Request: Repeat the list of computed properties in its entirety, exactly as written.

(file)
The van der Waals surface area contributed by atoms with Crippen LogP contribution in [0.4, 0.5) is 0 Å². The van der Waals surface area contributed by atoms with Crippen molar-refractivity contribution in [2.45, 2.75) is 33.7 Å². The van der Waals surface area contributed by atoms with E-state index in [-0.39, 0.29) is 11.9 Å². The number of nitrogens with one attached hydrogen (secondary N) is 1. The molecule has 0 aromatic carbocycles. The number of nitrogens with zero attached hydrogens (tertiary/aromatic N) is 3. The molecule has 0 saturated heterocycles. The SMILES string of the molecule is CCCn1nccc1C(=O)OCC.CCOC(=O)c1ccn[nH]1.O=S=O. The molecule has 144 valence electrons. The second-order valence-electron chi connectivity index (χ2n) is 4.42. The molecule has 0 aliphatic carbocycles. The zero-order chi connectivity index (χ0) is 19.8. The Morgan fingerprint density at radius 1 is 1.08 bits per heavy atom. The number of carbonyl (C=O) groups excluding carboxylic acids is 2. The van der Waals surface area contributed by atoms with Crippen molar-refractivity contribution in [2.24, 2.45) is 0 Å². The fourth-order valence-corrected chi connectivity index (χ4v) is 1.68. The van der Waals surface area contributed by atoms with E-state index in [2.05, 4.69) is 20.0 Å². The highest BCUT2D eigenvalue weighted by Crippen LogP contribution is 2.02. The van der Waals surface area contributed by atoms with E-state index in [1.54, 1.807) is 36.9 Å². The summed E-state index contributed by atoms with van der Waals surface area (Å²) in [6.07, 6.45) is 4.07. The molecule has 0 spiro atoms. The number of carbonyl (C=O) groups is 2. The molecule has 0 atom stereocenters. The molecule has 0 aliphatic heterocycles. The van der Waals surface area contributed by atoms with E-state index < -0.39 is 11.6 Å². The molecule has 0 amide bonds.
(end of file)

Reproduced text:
The van der Waals surface area contributed by atoms with Crippen LogP contribution in [0.4, 0.5) is 0 Å². The van der Waals surface area contributed by atoms with Crippen molar-refractivity contribution in [2.45, 2.75) is 33.7 Å². The van der Waals surface area contributed by atoms with E-state index in [-0.39, 0.29) is 11.9 Å². The number of nitrogens with one attached hydrogen (secondary N) is 1. The molecule has 0 aromatic carbocycles. The number of nitrogens with zero attached hydrogens (tertiary/aromatic N) is 3. The molecule has 0 saturated heterocycles. The SMILES string of the molecule is CCCn1nccc1C(=O)OCC.CCOC(=O)c1ccn[nH]1.O=S=O. The molecule has 144 valence electrons. The second-order valence-electron chi connectivity index (χ2n) is 4.42. The molecule has 0 aliphatic carbocycles. The zero-order chi connectivity index (χ0) is 19.8. The Morgan fingerprint density at radius 1 is 1.08 bits per heavy atom. The number of carbonyl (C=O) groups excluding carboxylic acids is 2. The van der Waals surface area contributed by atoms with Crippen molar-refractivity contribution in [2.24, 2.45) is 0 Å². The fourth-order valence-corrected chi connectivity index (χ4v) is 1.68. The van der Waals surface area contributed by atoms with E-state index in [2.05, 4.69) is 20.0 Å². The highest BCUT2D eigenvalue weighted by Crippen LogP contribution is 2.02. The van der Waals surface area contributed by atoms with E-state index in [1.54, 1.807) is 36.9 Å². The summed E-state index contributed by atoms with van der Waals surface area (Å²) in [6.07, 6.45) is 4.07. The molecule has 0 spiro atoms. The number of carbonyl (C=O) groups is 2. The molecule has 0 atom stereocenters. The molecule has 0 aliphatic heterocycles. The van der Waals surface area contributed by atoms with E-state index < -0.39 is 11.6 Å². The molecule has 0 amide bonds.